She replied, “oh Mum, there is no contest…he’s crazy about trucks….specifically, dump trucks” She went on to say that she was having difficulty finding enough books on the subject . There were plenty of “how to” and practical books…trucks on the construction site, etc., but none that had family themes or a small adventure narrative. So I said “perhaps, we’d better write one.” Thus our first book, “Dumpy the Dump Truck,” began, and the “dumpy” franchise was launched. I am thrilled that our Imprint has flourished and now totals some 22 books.

Our latest effort, which is being released this week, is entitled “The Great American Mousical”…..and I seem to have come full circle, for it is all about the theater.

The idea for the story came to me when I was performing in “Victor/Victoria” on Broadway. A mouse was discovered in our wardrobe department, and I suggested a humane trap and asked if someone kind might release the creature in the suburbs or countryside. Something was said about there being a number of mice in the theater, and suddenly a light-bulb went off in my head…why not write a story about a troupe of performing mice that put on their own shows beneath the boards of Broadway.

Emma and I were delighted to collaborate on a project about the theater since we both felt we could write from a basis of real knowledge.

After the novel was underway, I happened to be taping a PBS documentary “The History of the Broadway Musical” in a grand old New York theatre. I was in the star dressing room and, brazen as you please, a little mouse popped out, wandered around and, finally, ambled out the door heading for the stage. I said to the stage manager, “do you know there is a mouse in here?” And he replied, “I’m not surprised…the theater is riddled with them, particularly in the basement and sub-basement.” I hoped it was a good luck omen for the book… (but was rather glad I wasn’t moving into that dressing room for any length of time!)

We recently have updated and remodled our web site, and if you care to access , you will see that we have included information about all our books (and their respective authors), video games for children, teacher’s guides…and even a song that I managed to record recently called “The Show Must Go On” which hopefully creates added value and fun to “The Great American Mousical.” I’d love for you to check it out.

I hope in time the Collection will become synonymous with 3 words which you can see clearly printed on each of our books. We call them our three W’s…Words, Wisdom, Wonder. There’s no greater gift that we can give our children than a sense of wonder at the miracles that are under our noses everyday (there is my dad’s influence again). The best way I know to access that wonder is through the wisdom of words. Words illuminate – and they lead to wisdom…which must inevitably lead to wonder.

Three years ago I began working with my good friends at Target Stores on their campaign called Ready…Sit…Read … to introduce books to young children, in partnership with pediatricians all over America. Our message to parents and caregivers is to simply take some special time each day to read to the infant child… We believe the campaign has been hugely successful, but it can only thrive when people like you use your power of advocacy to make a difference too. It is a necessary component in our collective pursuit of making sure our youth of today embrace that joy of reading.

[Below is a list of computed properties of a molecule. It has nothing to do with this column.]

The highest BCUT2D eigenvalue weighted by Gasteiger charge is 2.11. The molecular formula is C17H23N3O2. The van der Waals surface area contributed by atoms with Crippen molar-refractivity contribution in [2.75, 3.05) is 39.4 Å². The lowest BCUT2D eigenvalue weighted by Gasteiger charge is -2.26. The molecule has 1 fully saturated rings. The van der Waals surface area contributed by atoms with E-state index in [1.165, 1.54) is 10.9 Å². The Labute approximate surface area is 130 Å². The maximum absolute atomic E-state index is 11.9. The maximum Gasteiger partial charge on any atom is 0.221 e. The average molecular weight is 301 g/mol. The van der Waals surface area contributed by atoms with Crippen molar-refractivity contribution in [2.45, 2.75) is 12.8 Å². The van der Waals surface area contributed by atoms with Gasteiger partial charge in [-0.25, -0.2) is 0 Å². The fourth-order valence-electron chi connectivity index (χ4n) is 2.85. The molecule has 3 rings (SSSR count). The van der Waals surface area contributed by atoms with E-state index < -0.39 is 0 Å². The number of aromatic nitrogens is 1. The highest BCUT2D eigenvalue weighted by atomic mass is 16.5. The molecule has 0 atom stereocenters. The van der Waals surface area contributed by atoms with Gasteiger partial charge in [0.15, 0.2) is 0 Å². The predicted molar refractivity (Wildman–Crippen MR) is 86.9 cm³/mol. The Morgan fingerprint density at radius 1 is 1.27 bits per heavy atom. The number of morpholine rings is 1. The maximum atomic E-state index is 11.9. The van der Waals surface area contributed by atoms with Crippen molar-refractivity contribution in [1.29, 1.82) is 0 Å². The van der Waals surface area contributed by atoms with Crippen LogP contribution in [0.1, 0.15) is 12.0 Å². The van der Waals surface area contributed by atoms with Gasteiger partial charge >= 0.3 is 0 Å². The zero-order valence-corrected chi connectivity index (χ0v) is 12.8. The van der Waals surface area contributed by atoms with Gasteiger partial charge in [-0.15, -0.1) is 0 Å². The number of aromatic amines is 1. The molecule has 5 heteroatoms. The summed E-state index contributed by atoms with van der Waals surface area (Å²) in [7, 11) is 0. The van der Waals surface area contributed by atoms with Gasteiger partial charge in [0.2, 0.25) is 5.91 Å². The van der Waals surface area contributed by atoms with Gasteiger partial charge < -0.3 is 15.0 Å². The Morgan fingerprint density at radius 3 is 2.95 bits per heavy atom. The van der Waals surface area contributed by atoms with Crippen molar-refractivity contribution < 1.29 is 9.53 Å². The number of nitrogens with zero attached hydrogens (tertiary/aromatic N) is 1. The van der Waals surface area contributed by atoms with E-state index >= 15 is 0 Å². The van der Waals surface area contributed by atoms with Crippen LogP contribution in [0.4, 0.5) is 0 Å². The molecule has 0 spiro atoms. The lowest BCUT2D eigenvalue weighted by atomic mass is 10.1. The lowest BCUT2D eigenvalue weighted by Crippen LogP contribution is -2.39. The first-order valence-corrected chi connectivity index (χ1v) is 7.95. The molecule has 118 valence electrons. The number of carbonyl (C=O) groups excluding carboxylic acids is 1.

In a media world of sound bites, quick visual MTV images…reality shows of daring adventures – or finding a wife for that special bachelor, I worry that broadcast media are delivering a steady stream of “manufactured” slices of life and are spoon feeding our children, so that all they have to do is receive rather than participate in any way. The joy of reading is that it asks us to use our imaginations and therefore we engage…and play an active role in our environment.

I take every opportunity, as I am certain you do, to combat those “manufactured slices of life” and prevent them from corralling our youngsters. It is essential that as librarians, educators, authors, parents and grandparents…we stimulate their ability to think and create both inside and outside the box.

Please don’t misunderstand…I love the world of filmed entertainment and filmed storytelling…but that cannot and should not replace the joy of reading…In the best of all possible worlds, one should enhance the other.

Helen Hayes, one of the great ladies of Broadway once said, “From your parents you learn love and laughter…and how to put one foot in front of the other…..but when books are opened, you discover you have wings. How right she was!…I so applaud the work that you all do and the impact that you have in making a difference in the lives of children – for our youngsters of tomorrow will face more choices and have to make more decisions in their brave new world than you and I have ever known.

You are the ones who are in the trenches….you are the ones to whom parents and children look for guidance.

That’s an awesome responsibility.

Thank you again for asking me to participate in this years TLA Conference….I must thank my dear friends from Harper Collins – Patty Rosati, Dina Sherman, Mimi Kayden ….and most especially, Cindy Tamasi…for their invaluable help enabling me to be here. It has been a real pleasure for me.

Thank you so much….and I do hope you enjoy the rest of your day.